Tracking Michigan coronavirus (COVID-19): Confirmed cases, latest monitoring and testing numbers

A laboratory technician prepares COVID-19 patient samples for semi-automatic testing at Northwell Health Labs, Wednesday, March 11, 2020, in Lake Success, N.Y. The U.S. Food and Drug Administration has approved faster testing protocols as the viral outbreak continues to spread worldwide. For most people, the new coronavirus causes only mild or moderate symptoms. For some it can cause more severe illness. (AP Photo/John Minchillo) (John Minchillo, Copyright 2020 The Associated Press. All rights reserved.)

DETROIT – Here’s the latest figured on the coronavirus (COVID-19) in Michigan:

That’s according to the Michigan Department of Health and Human Services (MDHHS). The state announced an additional 20 cases on Sunday, bringing the total number of confirmed positive cases of COVID-19 to 53 in the state of Michigan.

Related: Michigan governor shuts down bars, restaurants ‘dine-in’ service amid COVID-19 outbreak

The cases announced Sunday night include the state’s first COVID-19 case in a child.

A look at some of the previous numbers in the last week:

A model showing the "flatten the curve" theory. (University of Michigan)

Total COVID-19 cases in the United States

The worldwide outbreak has sickened nearly 170,000 people and left more than 6,500 dead, with thousands of new cases confirmed each day. The death toll in the United States climbed to 64, while infections passed 3,700.

Around the globe, societies inched toward a shutdown of much of public life — bars, restaurants, school, work. Resorts closed on the Las Vegas strip. Many restaurants offered only takeout, if they were open at all. Schools, concerts, sporting events — even small-scale St. Patrick’s Day parties — were canceled.

New York City announced its public school district, the nation’s largest, will be closed starting Monday, joining most of the rest of the country. De Blasio had originally balked, but under pressure from Gov. Andrew Cuomo and others he said Sunday, “I became convinced over the course of today that there is no other choice.”

Starbucks said Sunday it is closing seating in its cafes and patio areas nationwide, but customers can still order takeaway.

In Florida, Walt Disney World and Universal-Orlando closed Sunday night for the rest of the month, joining their already closed California siblings. Farther south, Miami Beach and Fort Lauderdale closed their beaches, where thousands of college spring breakers flocked. The cities also ordered restaurants and bars closed by 10 p.m. and to keep crowds below 250.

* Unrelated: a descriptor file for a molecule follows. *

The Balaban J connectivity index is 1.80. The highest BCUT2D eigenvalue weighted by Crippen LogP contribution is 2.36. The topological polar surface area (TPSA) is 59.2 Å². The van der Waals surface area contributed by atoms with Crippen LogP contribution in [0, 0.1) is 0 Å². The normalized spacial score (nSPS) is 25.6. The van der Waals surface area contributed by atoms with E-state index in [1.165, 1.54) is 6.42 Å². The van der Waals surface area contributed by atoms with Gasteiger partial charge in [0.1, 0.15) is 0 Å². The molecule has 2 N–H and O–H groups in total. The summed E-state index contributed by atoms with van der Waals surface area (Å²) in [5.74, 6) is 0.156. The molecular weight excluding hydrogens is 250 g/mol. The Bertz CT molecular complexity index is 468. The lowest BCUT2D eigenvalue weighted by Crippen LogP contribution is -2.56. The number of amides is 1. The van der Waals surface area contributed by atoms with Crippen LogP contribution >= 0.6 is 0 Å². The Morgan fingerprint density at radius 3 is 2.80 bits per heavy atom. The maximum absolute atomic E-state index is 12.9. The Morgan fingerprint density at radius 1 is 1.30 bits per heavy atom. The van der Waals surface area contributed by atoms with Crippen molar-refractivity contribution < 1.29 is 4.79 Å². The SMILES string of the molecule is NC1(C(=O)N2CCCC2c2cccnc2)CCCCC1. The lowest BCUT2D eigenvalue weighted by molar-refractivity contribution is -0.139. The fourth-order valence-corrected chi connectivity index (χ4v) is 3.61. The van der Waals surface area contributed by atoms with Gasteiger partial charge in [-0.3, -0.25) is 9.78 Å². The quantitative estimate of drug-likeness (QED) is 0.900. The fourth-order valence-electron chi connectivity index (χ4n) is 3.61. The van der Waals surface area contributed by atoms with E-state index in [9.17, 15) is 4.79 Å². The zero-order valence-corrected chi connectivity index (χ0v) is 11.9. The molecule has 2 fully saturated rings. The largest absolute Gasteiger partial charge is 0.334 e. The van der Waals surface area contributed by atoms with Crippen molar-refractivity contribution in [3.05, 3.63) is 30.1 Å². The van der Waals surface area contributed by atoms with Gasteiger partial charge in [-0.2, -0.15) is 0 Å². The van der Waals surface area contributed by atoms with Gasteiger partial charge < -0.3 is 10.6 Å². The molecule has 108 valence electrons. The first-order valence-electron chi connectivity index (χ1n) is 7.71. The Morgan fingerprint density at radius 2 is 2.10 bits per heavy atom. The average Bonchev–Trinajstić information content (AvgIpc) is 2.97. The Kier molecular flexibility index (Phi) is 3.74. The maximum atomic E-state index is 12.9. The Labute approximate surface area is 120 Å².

How deadly is the virus?

According to the World Health Organization (WHO), through the first four months of the outbreak, coronavirus has killed about 4,900 people worldwide. Meanwhile, the flu kills 290,000 to 650,000 every year around the world, according to WHO. Flu kills about 0.1% of those it infects, but that’s still hundreds of thousands of people each year because it infects millions.

Researchers are still trying to understand how deadly COVID-19 is. The mortality rate from infection with the virus isn’t known yet because the cases caught in an early part of an outbreak are often the most severe, people with mild or no symptoms aren’t being tested, and sometimes overwhelmed hospitals struggle to care for the sickest patients. Reports have estimated the fatality rate from less than 1% to as high as 4% among cases diagnosed so far, depending on location. WHO has reported mortality for seasonal influenza is usually well below 0.1%. However, mortality is to a large extent determined by access to and quality of health care, WHO reports.

Most people infected by the new coronavirus develop mild or moderate symptoms and recover after about two weeks. Follow COVID-19 updates from WHO here.

Mapping the outbreak

Johns Hopkins University is offering this map of global cases -- check out the interactive map here. It is tracking cases and deaths per country.

Coronavirus COVID-19 Global Cases by the Center for Systems Science and Engineering (CSSE) at Johns Hopkins University (JHU) (JHU)

Read more: Flu and coronavirus: Similar symptoms, different fears

Whitmer has declared a state of emergency in response to the first cases. Both cases need to be confirmed by the CDC.

“Michiganders have been preparing for COVID-19 for weeks, including by taking basic measures such as washing their hands often, covering their mouths and noses when coughing or sneezing, and staying home when they are sick,” said Dr. Khaldun. “However, Michigan must take further action to avoid a rapid increase of cases in the state. Community mitigation strategies are crucial to slowing the transmission of the virus in Michigan, particularly before a vaccine or treatment becomes available.”

On Thursday, March 12, Whitmer announced all K-12 schools in the state will be shut down for three weeks. The schools will close (if they have not already) starting Monday, March 16 and are not scheduled to reopen until April 6.

These Michigan colleges have canceled classes, moved to online instruction due to coronavirus -- view list here.

Questions about coronavirus? Ask Dr. McGeorge

Do you have questions about the coronavirus?

Have you seen or heard things about the illness that you’re not sure are true? Do you need a claim about the coronavirus fact-checked? Local 4′s Dr. Frank McGeorge, M.D., is here to help.

Use the form here to share your question, or the claim you’d like investigated. Here are some questions he’s already addressed (click the links to read his answers):

For the latest Coronavirus news, go to our Coronavirus page here.

About the Authors:

Ken Haddad is the digital content and audience manager for WDIV / He also authors the Morning Report Newsletter and various other newsletters. He's been with WDIV since 2013. He enjoys suffering through Lions games on Sundays in the fall.